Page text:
Skip to main content

Back to School

Well, this week is back to school at Columbia, although I don’t personally have class until Thursday. I’m definitely ready to go back, to catch up with people I haven’t seen over the break and to get more guided instruction time with my writing.

This is kind of a transitional semester for me: I’m only taking one class, and the rest of my credit I’m getting through thesis hours and a manuscript consultation. I’m actually very excited about all of this. The class I’m taking is for our school literary anthology—as far as I know, it consists largely of reading student work and then arguing with my classmates about what should make the cut. I think it will be an interesting experience to be on the other end of the slush pile (although I’m assuming the caliber of work will be higher since all the pieces we read are submitted by professors) and to get a better idea of what kinds of things my fellow students are trying out in their work.

I did the manuscript consultation last year, with our visiting author Alexander Hemon, and once I got over my awe and intimidation (his novel, The Lazarus Project, blew me away), I found his advice really helpful. After meeting with him, I changed a chapter from what was turning out to be a soggy, directionless novel into a much-improved stand-alone short story. This year, our visiting writer is Gerard Woodward, a British novelist who has received many accolades for his work, and who I am equally intimidated and equally excited to meet and share my work with.

And finally, because I now have an official thesis advisor, the wonderful Alexis Pride, and because I am registered for thesis hours, I feel like this is the semester where my short story collection about high school teachers at a fictional Chicago school is going to finally take shape.

I’ll check back in on Friday and let you know how it all goes!

5 Tips on How To Write Fast—And Well!

5 Tips on How To Write Fast—And Well!

Who says your first drafts can’t be completed manuscripts? Author Kate Hewitt lays out 5 tips on how to write fast and well.

Shelley Burr: On Writing About Rage in Crime Fiction

Shelley Burr: On Writing About Rage in Crime Fiction

Author Shelley Burr discusses the less altruistic side of amateur sleuths in her debut crime novel, WAKE.

Sew vs. So vs. Sow (Grammar Rules)

Sew vs. So vs. Sow (Grammar Rules)

Let's look at the differences between sew, so, and sow with Grammar Rules from the Writer's Digest editors, including a few examples of correct usages.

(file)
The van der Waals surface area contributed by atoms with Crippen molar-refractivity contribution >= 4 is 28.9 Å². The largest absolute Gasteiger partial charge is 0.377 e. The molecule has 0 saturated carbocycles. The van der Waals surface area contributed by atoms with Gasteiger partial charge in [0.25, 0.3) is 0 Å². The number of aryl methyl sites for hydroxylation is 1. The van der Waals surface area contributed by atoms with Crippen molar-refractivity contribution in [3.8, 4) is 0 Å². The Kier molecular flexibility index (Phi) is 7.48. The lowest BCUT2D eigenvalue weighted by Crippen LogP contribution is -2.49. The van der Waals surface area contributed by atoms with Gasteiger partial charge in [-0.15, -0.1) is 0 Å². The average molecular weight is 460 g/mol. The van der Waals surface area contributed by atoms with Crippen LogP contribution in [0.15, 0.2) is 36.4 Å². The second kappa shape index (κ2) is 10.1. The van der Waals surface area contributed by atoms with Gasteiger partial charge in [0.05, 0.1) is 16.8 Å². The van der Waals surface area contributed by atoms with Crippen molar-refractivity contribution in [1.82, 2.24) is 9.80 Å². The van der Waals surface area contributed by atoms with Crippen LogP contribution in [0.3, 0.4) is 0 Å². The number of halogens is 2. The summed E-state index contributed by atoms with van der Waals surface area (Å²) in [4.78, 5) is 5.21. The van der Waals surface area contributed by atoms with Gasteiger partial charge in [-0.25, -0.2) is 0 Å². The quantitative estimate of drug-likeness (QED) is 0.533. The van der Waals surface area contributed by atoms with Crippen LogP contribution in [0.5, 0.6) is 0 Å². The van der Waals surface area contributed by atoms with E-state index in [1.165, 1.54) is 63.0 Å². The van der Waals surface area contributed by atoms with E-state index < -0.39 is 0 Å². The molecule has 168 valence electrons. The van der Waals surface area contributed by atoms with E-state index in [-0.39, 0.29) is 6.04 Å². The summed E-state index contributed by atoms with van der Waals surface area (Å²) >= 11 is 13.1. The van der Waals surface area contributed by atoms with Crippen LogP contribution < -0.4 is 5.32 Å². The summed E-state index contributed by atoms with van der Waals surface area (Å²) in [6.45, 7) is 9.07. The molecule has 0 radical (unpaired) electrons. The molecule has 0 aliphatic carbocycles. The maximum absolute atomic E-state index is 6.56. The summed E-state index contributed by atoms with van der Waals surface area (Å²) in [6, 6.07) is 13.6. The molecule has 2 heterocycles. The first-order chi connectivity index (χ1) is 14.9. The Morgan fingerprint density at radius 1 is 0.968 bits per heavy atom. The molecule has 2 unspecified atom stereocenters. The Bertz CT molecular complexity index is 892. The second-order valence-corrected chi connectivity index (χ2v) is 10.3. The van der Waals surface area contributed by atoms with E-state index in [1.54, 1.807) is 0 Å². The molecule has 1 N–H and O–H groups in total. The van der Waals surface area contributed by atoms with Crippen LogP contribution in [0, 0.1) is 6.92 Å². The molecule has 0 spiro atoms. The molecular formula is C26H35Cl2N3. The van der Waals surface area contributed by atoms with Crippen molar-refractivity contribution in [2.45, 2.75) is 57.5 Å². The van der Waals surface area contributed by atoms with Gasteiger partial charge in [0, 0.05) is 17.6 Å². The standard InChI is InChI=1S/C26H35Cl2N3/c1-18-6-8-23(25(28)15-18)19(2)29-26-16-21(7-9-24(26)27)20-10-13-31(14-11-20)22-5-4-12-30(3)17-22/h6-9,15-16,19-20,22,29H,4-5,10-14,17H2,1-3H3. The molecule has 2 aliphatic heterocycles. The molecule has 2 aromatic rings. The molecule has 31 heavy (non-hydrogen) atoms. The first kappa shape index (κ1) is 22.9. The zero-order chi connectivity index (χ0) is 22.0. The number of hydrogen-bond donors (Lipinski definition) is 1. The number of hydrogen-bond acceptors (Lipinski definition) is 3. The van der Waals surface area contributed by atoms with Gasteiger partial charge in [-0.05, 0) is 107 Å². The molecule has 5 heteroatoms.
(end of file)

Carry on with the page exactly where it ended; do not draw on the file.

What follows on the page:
Using Beats To Improve Dialogue and Action in Scenes

Using Beats To Improve Dialogue and Action in Scenes

For many writers, dialogue is one of the most difficult things to get right. Here, author and educator Audrey Wick shares how to use beats to improve dialogue and action in scenes.

Olesya Salnikova Gilmore: On Introducing Russian History to Fantasy Readers

Olesya Salnikova Gilmore: On Introducing Russian History to Fantasy Readers

Author Olesya Salnikova Gilmore discusses the changes her manuscript underwent throughout the writing process of her debut historical fantasy novel, The Witch and the Tsar.

Freelance Food Writing: How to Break Into the Industry

Freelance Food Writing: How to Break Into the Industry

Food writer Deanna Martinez-Bey shares her advice on breaking into the freelance food-writing industry, including finding your niche, pitching ideas, and more.

Plot Twist Story Prompts: Red Line Moment

Plot Twist Story Prompts: Red Line Moment

Every good story needs a nice (or not so nice) turn or two to keep it interesting. This week, have somebody cross your character's red line.

Hafizah Augustus Geter: On Confronting Complicated Questions When Writing Memoir

Hafizah Augustus Geter: On Confronting Complicated Questions When Writing Memoir

Award-winning writer Hafizah Augustus Geter discusses how her experience as a poet helped her take on her new memoir, The Black Period.

6 Ways To Collaborate With Other Writers Ahead of Your Book Launch

6 Ways To Collaborate With Other Writers Ahead of Your Book Launch

Writer Aileen Weintraub shares how to find your writing community in the process of launching your book.